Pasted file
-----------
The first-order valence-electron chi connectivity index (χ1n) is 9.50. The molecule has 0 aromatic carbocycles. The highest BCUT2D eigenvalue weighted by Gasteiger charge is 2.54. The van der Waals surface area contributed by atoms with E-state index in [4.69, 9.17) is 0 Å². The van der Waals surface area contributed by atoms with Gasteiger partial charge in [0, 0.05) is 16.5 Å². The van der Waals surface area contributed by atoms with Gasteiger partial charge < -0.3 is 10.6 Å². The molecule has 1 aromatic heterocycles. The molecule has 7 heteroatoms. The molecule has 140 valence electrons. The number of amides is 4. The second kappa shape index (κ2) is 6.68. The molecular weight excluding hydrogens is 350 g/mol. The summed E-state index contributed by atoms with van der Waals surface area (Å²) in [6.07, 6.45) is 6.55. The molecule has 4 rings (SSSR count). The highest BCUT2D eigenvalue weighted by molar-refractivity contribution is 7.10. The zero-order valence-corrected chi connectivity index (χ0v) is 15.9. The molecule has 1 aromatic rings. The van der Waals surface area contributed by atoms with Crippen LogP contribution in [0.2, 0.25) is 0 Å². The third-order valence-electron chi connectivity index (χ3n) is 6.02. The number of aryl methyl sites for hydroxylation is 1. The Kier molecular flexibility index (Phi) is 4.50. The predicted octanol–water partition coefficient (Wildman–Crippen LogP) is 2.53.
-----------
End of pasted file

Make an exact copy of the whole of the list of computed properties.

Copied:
The first-order valence-electron chi connectivity index (χ1n) is 9.50. The molecule has 0 aromatic carbocycles. The highest BCUT2D eigenvalue weighted by Gasteiger charge is 2.54. The van der Waals surface area contributed by atoms with E-state index in [4.69, 9.17) is 0 Å². The van der Waals surface area contributed by atoms with Gasteiger partial charge in [0, 0.05) is 16.5 Å². The van der Waals surface area contributed by atoms with Gasteiger partial charge < -0.3 is 10.6 Å². The molecule has 1 aromatic heterocycles. The molecule has 7 heteroatoms. The molecule has 140 valence electrons. The number of amides is 4. The second kappa shape index (κ2) is 6.68. The molecular weight excluding hydrogens is 350 g/mol. The summed E-state index contributed by atoms with van der Waals surface area (Å²) in [6.07, 6.45) is 6.55. The molecule has 4 rings (SSSR count). The highest BCUT2D eigenvalue weighted by molar-refractivity contribution is 7.10. The zero-order valence-corrected chi connectivity index (χ0v) is 15.9. The molecule has 1 aromatic rings. The van der Waals surface area contributed by atoms with Crippen LogP contribution in [0.2, 0.25) is 0 Å². The third-order valence-electron chi connectivity index (χ3n) is 6.02. The number of aryl methyl sites for hydroxylation is 1. The Kier molecular flexibility index (Phi) is 4.50. The predicted octanol–water partition coefficient (Wildman–Crippen LogP) is 2.53.